Author's note: As regular consumers of TV on DVD know, the marketing gimmick of splitting up complete seasons of TV series into two separately released volumes has become, regrettably, an increasingly common practice. Having written an in-depth review of iCarly - Season 1, Volume 1 last September, and since stylistically and aesthetically, there is no difference between the first and second half of that particular 2007-2008 season, I've rewritten my original review of that season to cover this Volume Two release - with additional commentary added at the end, discussing specific episodes from this set.
"We can do whatever we want; we can say whatever we want."
Nickelodeon and Paramount have released iCarly - Season 1, Volume 2, a collection of the final 12 episodes from Season One of the smash-hit tween sitcom starring former Drake & Josh co-star, Miranda Cosgrove. Created and co-written by the prolific Dan Schneider (also of Drake & Josh, as well as The Amanda Show, All That, What I Like About You, and Zoey 101, iCarly - Season 1, Volume 2 is an agreeably silly, oftentimes funny tween-com that benefits enormously from Cosgrove's believably sweet teen awkwardness, as well as from goofball Jerry Trainor's Spencer character, who consistently delivers the show's biggest laughs. Although...there may be troubling signs of where this tween-com is going....
The basic premise of iCarly is quite simple. 8th-grader Carly Shay (Miranda Cosgrove) lives in a funky Seattle apartment with her wacky, almost-irresponsible older brother, Spencer (Jerry Trainor). Spencer, a 26-year-old law school dropout-turned-artist (he mostly erects weird sculptures out of junk), is Carly's guardian since their father, a submariner in the U.S. Navy, is stationed overseas (no mention is made of the kids' mother). After taking the blame for her friend Sam's (Jennette McCurdy) prank on their hated teacher, Miss Briggs (Mindy Sterling), the girls' punishment is to videotape for Miss Briggs all of the try-outs for the upcoming school play. They enlist the aid of next-door-dork Freddie (Nathan Kress), a techie who has a massive crush on Carly. When Freddie makes the bone-head mistake of not only filming an unaware Carly and Sam goofing around in-between the auditions (and insulting Miss Briggs in the process), but also mistakenly posting that video on the web, Carly and Sam become instant web celebrities - and instantly in trouble at school. Still, once the heat dies down, they decide to start their own webcast, iCarly, where the stated goal is to do whatever they want, and to say whatever they want.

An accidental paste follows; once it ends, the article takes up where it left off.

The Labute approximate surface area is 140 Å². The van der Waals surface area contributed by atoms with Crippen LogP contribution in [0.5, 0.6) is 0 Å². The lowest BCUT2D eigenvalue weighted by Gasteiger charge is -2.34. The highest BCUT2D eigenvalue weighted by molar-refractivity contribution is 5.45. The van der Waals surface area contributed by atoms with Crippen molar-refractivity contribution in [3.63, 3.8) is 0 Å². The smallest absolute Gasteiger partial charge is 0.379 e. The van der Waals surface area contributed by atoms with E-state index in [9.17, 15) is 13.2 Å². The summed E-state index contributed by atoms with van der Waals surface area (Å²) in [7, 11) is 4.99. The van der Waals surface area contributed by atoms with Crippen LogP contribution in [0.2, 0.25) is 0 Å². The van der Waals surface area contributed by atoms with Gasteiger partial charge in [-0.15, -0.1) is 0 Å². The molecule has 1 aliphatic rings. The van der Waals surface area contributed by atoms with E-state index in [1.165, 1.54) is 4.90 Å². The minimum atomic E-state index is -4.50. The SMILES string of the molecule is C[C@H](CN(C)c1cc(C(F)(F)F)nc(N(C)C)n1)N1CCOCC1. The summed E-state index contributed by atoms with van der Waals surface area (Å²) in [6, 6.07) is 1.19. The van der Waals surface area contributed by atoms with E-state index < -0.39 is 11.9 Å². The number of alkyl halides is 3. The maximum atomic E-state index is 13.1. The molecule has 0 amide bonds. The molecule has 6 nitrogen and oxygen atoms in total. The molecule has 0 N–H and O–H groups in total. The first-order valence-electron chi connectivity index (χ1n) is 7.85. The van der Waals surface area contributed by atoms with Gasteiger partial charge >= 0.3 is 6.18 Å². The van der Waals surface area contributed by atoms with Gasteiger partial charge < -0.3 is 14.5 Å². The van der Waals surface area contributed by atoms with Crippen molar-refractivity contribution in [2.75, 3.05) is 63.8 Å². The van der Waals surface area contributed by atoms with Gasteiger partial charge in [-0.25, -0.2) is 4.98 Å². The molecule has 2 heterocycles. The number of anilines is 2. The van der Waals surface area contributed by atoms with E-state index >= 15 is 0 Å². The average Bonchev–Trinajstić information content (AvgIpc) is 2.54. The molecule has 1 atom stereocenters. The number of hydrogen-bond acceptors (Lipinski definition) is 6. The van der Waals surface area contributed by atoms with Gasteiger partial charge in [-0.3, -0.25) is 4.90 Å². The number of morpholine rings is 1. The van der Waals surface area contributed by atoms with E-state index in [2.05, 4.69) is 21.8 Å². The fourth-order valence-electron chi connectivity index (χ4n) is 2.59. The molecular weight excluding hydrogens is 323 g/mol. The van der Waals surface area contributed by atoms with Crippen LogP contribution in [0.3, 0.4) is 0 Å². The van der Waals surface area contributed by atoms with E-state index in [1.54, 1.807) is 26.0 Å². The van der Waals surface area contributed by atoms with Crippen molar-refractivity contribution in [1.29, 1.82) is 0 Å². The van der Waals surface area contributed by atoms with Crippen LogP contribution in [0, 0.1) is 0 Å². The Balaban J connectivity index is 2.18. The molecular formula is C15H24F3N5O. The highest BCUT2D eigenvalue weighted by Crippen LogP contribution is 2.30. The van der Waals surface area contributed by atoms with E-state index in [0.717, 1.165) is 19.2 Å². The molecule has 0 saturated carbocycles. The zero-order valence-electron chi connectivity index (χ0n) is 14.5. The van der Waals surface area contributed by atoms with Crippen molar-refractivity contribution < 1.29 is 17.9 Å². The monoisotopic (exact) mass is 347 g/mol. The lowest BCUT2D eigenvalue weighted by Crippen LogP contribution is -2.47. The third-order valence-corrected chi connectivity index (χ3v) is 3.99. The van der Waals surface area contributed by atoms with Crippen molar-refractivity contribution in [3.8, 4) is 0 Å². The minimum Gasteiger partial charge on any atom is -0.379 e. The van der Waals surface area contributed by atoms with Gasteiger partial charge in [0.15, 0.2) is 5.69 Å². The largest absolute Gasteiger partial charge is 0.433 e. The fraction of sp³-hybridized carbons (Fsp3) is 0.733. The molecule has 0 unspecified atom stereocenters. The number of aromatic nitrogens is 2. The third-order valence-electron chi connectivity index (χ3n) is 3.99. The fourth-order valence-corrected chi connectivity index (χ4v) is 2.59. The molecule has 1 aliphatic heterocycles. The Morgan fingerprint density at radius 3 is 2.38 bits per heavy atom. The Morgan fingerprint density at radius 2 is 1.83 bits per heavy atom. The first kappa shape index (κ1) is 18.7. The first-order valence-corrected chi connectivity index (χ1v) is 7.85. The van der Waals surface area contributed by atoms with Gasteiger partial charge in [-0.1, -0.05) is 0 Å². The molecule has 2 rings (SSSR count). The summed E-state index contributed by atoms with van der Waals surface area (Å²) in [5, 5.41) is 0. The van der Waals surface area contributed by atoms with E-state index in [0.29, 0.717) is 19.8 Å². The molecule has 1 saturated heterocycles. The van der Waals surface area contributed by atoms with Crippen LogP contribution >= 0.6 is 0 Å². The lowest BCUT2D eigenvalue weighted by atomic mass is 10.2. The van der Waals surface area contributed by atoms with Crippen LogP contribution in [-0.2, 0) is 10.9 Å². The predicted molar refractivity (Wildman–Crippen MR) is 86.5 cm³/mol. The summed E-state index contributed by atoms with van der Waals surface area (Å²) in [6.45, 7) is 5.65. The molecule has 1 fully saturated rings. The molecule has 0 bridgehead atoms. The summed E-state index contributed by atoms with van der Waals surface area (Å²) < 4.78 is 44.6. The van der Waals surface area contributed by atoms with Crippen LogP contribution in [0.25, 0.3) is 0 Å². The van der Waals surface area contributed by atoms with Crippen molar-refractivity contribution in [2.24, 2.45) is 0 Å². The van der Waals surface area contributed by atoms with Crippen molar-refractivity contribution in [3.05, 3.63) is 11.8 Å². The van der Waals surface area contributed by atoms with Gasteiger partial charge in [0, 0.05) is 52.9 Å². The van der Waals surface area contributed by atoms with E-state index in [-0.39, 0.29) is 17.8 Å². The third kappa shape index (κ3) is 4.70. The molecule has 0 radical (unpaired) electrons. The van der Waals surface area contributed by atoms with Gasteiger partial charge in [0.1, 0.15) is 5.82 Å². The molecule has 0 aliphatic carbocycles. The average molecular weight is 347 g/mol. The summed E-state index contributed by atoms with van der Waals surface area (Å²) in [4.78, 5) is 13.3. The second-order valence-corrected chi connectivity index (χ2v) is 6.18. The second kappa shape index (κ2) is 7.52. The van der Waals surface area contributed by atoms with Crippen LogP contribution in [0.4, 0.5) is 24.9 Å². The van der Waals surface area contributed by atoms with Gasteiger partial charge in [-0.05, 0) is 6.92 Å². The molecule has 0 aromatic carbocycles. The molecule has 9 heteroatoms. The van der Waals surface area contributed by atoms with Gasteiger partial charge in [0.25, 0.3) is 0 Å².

No doubt after the big flap caused by reigning tween-queen Miley Cyrus appearing semi-nude on the cover of Esquire last year (and the fact that the clock is ticking on her tween career....hmmm, I wonder if the two facts are related....), it's not surprising that Cosgrove's iCarly seems to be "the next big thing" with kids, getting solid buzz and some pretty heft ratings in the vicious tween cable wars (the recent iCarly "movie special" this previous weekend was the number one rated cable show in the country, with close to 7 million viewers tuning in - an impressive number for a cable kid's show). Those tween audiences have a nasty habit of growing up, and an even worse tendency to be fickle little TV watchers, so shows like Hannah Montana, which seem to dominate the internet buzz and the ratings so strongly, also, inevitably, fall by the wayside to make room for the next flavor of the month - and that could very well be iCarly (Cyrus' first movie opened strong this past month...and then dropped precipitously). While the whole tween phenomenon has been studied and marketed to death by companies eager for all those sticky little disposable dollars, it still comes down to, ultimately, the viability of the product. And iCarly, despite some drawbacks, delivers. Yes, the show was probably created with one eye on producing a ratings-grabbing hit, and the other eye on cross-marketing the iCarly brand into potential billions. But no matter how skillful the marketing, and no matter how oppressive the exposure, ultimately, the kids and their parents won't stick with a show like iCarly unless it truly entertains them.